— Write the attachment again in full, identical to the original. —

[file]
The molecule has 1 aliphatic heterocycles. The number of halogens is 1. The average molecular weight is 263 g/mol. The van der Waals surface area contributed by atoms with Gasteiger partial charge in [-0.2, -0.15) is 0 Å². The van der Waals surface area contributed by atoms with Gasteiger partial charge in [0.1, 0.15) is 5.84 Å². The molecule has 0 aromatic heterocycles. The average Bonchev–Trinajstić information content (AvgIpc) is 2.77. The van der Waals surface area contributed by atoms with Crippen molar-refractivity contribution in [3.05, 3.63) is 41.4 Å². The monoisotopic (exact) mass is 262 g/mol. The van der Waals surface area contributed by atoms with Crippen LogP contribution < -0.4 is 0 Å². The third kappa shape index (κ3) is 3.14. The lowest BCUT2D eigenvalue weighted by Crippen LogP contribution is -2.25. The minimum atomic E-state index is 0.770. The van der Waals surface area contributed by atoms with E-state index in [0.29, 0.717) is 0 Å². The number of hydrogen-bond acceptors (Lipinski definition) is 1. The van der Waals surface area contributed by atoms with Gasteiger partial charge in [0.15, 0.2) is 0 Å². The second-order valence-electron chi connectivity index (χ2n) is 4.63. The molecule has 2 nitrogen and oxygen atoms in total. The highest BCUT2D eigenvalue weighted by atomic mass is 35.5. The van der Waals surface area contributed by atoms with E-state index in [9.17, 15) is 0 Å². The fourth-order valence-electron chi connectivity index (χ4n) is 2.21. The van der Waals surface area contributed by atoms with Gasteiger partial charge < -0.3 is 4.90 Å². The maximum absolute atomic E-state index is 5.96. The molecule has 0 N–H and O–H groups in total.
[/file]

The molecule has 1 aliphatic heterocycles. The number of halogens is 1. The average molecular weight is 263 g/mol. The van der Waals surface area contributed by atoms with Gasteiger partial charge in [-0.2, -0.15) is 0 Å². The van der Waals surface area contributed by atoms with Gasteiger partial charge in [0.1, 0.15) is 5.84 Å². The molecule has 0 aromatic heterocycles. The average Bonchev–Trinajstić information content (AvgIpc) is 2.77. The van der Waals surface area contributed by atoms with Crippen molar-refractivity contribution in [3.05, 3.63) is 41.4 Å². The monoisotopic (exact) mass is 262 g/mol. The van der Waals surface area contributed by atoms with Crippen LogP contribution < -0.4 is 0 Å². The third kappa shape index (κ3) is 3.14. The lowest BCUT2D eigenvalue weighted by Crippen LogP contribution is -2.25. The minimum atomic E-state index is 0.770. The van der Waals surface area contributed by atoms with E-state index in [0.29, 0.717) is 0 Å². The number of hydrogen-bond acceptors (Lipinski definition) is 1. The van der Waals surface area contributed by atoms with Gasteiger partial charge in [0.15, 0.2) is 0 Å². The second-order valence-electron chi connectivity index (χ2n) is 4.63. The molecule has 2 nitrogen and oxygen atoms in total. The highest BCUT2D eigenvalue weighted by atomic mass is 35.5. The van der Waals surface area contributed by atoms with E-state index in [9.17, 15) is 0 Å². The fourth-order valence-electron chi connectivity index (χ4n) is 2.21. The van der Waals surface area contributed by atoms with Gasteiger partial charge < -0.3 is 4.90 Å². The maximum absolute atomic E-state index is 5.96. The molecule has 0 N–H and O–H groups in total.